On opposite sides of the globe, two pediatric health institutions, Texas Children’s Hospital in Houston and New Century International Children’s Hospital (NCICH) in Beijing, each decided to venture into uncharted territory by offering healthcare services to a whole new segment of the population. In Houston, the departure of St. Luke’s Episcopal Hospital from the maternity care market led neighboring Texas Children’s Hospital to a critical juncture: to accept a larger geographic gulf between critical newborns and their neonatal intensive care unit or expand into maternity care, a service line they had never before offered.

In Beijing, JH Lanecare, one of the most prolific hospital networks in China, has provided pediatric patients international-quality, private-pay healthcare at its five-year-old NCICH campus, with protocols and facilities reflecting a drastic departure from traditional Chinese government-run hospitals. As the next step in a multipronged plan of expansion, system leadership eyed a unique opportunity in a rapidly growing neighborhood on the city’s edge.

In an inviting park, complete with a four-acre pond, they discovered two unfinished buildings originally intended for retail. They saw two jewels through which they could expand their model of healthcare, but this time for both children and expectant mothers.


A “new century” of healthcare in China

To meet the needs and preferences of a rapidly growing middle-class in urban Beijing, along with a large community of expatriates from around the world, JH Lanecare established NCICH in 2002 to offer unmatched service and amenities, along with quick access to preferred physicians for private-pay consumers. At its initial campus, the family-centered care model was branded by specific experiences programmed throughout the facility—from greeting and guiding at the front reception desk to attentive, personalized well-baby and pediatric acute care.

This strategy would be extended to mothers-to-be in the new hospital to create an atmosphere in which childbirth would be the experience of a lifetime. And this was especially pertinent in light of the context. With China’s “one child” policy, the birth of an infant is truly a once-in-a-lifetime event. Because of this, couples plan for their child’s birth far in advance.

Culturally significant dates, valued for the good luck they imbue upon the newborn, result in a high number of scheduled c-sections. The importance of child birth elicits extensive involvement by grandparents on both sides. Length of stay is dramatically longer, as the new mom enjoys several days of post-natal care. All of these cultural concerns were incorporated into planning for every step of the patient journey and every facet of that experience.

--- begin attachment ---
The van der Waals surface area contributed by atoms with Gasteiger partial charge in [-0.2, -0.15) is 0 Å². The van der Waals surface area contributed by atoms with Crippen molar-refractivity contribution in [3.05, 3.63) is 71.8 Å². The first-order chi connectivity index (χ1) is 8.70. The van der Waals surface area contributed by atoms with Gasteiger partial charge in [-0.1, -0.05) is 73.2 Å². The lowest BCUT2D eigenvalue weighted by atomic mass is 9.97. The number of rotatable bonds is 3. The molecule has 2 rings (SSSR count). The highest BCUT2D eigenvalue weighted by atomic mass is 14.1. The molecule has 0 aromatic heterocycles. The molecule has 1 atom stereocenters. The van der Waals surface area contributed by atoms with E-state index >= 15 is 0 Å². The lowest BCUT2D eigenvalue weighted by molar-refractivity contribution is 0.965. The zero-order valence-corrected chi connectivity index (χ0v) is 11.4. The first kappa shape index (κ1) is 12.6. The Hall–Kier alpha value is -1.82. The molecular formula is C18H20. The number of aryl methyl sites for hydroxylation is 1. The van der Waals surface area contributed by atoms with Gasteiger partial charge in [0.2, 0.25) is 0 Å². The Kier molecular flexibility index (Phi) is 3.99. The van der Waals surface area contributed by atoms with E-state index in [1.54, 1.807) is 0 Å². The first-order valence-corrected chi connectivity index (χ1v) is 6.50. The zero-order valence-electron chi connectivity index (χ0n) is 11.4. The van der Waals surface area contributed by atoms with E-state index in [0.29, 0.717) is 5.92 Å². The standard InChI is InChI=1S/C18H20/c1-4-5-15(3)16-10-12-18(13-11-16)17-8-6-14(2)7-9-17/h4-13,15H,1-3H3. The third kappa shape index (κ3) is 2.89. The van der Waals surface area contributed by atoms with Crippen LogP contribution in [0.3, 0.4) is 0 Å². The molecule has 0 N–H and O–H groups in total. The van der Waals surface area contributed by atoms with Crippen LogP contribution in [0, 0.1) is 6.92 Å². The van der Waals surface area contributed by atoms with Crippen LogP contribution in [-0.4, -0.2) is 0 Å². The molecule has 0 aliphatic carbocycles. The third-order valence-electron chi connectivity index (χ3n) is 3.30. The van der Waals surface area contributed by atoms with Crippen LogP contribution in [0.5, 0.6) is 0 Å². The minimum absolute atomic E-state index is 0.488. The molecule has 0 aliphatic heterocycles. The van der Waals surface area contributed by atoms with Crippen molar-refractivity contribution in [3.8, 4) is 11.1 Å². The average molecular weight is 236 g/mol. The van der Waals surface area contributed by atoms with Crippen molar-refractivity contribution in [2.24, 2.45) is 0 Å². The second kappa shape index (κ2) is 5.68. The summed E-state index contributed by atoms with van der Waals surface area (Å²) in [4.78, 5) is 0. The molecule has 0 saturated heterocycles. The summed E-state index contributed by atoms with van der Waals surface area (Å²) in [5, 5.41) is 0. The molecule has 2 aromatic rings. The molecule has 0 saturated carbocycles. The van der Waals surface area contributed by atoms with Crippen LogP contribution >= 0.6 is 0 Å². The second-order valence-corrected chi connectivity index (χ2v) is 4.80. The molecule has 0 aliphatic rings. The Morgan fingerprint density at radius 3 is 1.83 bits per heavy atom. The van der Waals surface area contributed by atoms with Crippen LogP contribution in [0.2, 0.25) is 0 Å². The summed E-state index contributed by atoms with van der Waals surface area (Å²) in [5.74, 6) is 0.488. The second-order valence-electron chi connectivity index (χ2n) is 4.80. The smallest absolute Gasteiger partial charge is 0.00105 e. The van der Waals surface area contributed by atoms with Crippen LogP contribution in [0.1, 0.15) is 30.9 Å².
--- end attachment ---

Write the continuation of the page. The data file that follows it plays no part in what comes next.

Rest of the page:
Working with a client in China was uncharted territory for FKP Architects, but that was, in fact, what Beijing New Century International Women’s and Children’s Hospital wanted—to bring international healthcare design innovation and patient journey sensibilities to its facilities. FKP designers studied the traditional Chinese approach to understand what aspects within the new facility would seem alien, to decipher what it would take to bridge the gap for the caregivers, patients, and family as they stepped into a new model of care.

For example, the traditional approach to birthing in existing Chinese maternity wards reflects a dated labor/delivery/recovery (LDR) arrangement—moving the patient sequentially through a series of sterile, institutional environments. The provision of LDR suites in the new facility was planned to reduce patient transport as a matter of patient safety and comfort, and was a welcomed improvement by the hospital’s staff. However, certain treasured aspects of traditional Chinese medicine were retained, such as the outpatient pharmacy stocked with Chinese medicines.

When the design team found itself confronted with two buildings originally designed for retail, it discovered functional hurdles and hidden advantages. The low-rise structures provided an intimate scale more along the lines of pavilions in the park. The approach was clear: spa-like surroundings—soothing natural materials, maximization of daylight, and the tranquility of waterscape—all taking a cue from the verdant setting.

What developed was JH Lanecare’s showpiece, the 112,000-square-foot Lakeview Park campus. Two shimmering pavilions with a skin of canted vertical mullions that resemble a forest of bamboo, integrated with glass that reflects the greenery, sky, and water. A focal point was created for each building—entry forms referred to affectionately as “the lanterns.” A basket weave of vertical mullions with integrated LED lighting emit a soft green glow at night, bounded by a stepped canopy drawing inspiration from the traditional fans used for centuries in China. These forms draw the eye to the building entries and provide an inviting welcome.

Inside, sophisticated color palettes, delicate patterns, and spatial configurations all borrow from nature and the rich history of a venerable culture, offering the advanced model of care delivered by Western counterparts.